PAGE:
On June 23, the WHO convened an emergency committee of experts to decide if monkeypox constitutes a so-called Public Health Emergency of International Concern - the UN health agency's highest alert level.

But a majority advised Tedros that the situation, at that point, had not met the threshold.

The second meeting was called on Thursday with case numbers rising further, where Tedros said he was worried.

"I need your advice in assessing the immediate and mid-term public health implications," Tedros told the meeting, which lasted more than six hours.

A viral infection resembling smallpox and first detected in humans in 1970, monkeypox is less dangerous and contagious than smallpox, which was eradicated in 1980.


New data from the European Centre for Disease Prevention and Control and the World Health Organization European regional office shows the monkeypox outbreak in Europe has grown to 4,177 cases in less than 2 months, with the United Kingdom producing 25% of those cases.

Germany has surpassed Spain and Portugal with a national total reaching 838 cases, compared to 736 cases in Spain and 365 in Portugal. France has 350 cases.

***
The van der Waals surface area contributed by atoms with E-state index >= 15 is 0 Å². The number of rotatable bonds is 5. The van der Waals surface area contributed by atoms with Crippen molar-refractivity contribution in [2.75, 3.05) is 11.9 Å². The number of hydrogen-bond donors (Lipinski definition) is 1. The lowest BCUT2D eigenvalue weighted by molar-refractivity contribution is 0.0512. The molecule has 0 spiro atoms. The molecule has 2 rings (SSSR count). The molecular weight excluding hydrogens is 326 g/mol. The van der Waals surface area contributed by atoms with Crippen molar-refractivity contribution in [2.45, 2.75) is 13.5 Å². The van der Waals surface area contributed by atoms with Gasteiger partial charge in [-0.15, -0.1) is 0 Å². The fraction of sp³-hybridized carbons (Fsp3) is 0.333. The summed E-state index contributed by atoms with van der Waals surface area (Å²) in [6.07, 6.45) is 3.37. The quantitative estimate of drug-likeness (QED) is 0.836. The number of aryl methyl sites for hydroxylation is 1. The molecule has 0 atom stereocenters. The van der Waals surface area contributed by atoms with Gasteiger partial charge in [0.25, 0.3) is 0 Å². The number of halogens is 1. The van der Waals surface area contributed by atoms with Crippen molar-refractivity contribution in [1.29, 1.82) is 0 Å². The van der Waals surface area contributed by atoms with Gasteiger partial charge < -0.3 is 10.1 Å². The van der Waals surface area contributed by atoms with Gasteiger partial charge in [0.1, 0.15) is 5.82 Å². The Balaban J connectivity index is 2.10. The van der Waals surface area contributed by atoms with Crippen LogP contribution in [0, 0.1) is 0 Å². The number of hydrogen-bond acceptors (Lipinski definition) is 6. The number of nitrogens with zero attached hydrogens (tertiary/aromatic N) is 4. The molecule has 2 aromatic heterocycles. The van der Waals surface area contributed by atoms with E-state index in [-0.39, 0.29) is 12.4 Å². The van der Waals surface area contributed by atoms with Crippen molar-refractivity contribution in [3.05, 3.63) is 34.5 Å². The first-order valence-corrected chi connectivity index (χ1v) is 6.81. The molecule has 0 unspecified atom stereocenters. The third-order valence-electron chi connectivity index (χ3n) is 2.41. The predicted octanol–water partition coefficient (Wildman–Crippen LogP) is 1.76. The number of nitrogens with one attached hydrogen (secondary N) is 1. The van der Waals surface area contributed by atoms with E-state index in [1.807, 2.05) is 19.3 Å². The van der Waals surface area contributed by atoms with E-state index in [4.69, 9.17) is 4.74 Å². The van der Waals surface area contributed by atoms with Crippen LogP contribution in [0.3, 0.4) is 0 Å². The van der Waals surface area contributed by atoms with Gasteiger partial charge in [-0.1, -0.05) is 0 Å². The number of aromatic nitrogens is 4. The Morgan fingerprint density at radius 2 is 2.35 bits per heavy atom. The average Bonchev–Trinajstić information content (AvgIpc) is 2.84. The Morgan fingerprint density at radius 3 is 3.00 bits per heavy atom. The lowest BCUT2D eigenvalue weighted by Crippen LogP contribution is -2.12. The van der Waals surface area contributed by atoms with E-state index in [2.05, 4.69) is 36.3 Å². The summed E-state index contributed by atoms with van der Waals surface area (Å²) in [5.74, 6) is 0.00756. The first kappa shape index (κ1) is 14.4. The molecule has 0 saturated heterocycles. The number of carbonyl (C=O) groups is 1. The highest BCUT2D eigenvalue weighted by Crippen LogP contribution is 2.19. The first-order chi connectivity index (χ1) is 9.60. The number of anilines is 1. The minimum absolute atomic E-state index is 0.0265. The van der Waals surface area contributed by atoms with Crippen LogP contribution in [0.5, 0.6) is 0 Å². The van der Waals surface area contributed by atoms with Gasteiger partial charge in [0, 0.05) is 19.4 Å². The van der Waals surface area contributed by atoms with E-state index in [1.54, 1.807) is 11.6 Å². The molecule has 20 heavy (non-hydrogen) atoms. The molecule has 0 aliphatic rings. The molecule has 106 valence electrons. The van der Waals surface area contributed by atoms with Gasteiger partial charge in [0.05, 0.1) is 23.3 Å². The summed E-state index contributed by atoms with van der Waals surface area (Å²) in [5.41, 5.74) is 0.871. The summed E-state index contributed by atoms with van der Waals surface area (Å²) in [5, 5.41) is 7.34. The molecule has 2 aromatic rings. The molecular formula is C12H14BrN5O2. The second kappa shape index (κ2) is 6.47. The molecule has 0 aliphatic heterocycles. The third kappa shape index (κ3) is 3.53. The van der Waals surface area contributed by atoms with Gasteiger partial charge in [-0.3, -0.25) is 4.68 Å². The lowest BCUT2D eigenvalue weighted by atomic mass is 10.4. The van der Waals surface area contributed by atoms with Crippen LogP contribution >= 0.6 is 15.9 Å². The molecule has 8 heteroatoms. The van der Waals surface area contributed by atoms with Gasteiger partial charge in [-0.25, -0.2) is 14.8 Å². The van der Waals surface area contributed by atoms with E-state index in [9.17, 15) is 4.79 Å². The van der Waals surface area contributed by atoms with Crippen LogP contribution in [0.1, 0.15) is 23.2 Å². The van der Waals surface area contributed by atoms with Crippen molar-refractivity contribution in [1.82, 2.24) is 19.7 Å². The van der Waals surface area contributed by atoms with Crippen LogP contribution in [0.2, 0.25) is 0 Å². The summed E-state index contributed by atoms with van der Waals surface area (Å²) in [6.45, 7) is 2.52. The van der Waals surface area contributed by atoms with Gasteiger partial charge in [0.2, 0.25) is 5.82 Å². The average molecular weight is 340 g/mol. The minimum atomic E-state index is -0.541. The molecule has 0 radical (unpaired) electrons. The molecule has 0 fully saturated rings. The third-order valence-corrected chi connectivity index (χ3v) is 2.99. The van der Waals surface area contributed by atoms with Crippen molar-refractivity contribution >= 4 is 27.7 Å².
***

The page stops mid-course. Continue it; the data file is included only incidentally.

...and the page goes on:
Meanwhile, cases were also confirmed in two Asian countries — Thailand and India — earlier this week.

Is Monkeypox airborne?

In 2019, health authorities at Nigeria’s Centre for Disease Control (CDC) issued the "National Monkeypox Public Health Response Guidelines”, published by the Federal Ministry of Health — stating monkeypox can also “spread by air”.

What is an “outbreak”?
According to WHO’s definition, confirmation of one case of monkeypox, in a country, is considered an outbreak. The agency explained the disease may have been transmitted earlier than thought.

“The unexpected appearance of monkeypox in several regions in the initial absence of epidemiological links to areas that have historically reported monkeypox, suggests that there may have been undetected transmission for some time.”

WHO advice on gatherings

The agency advised all countries to be on the alert for signals related to patients presenting with a rash that progresses in sequential stages – macules, papules, vesicles, pustules, scabs, at the same stage of development over all affected areas of the body – that may be associated with fever, enlarged lymph nodes, back pain, and muscle aches.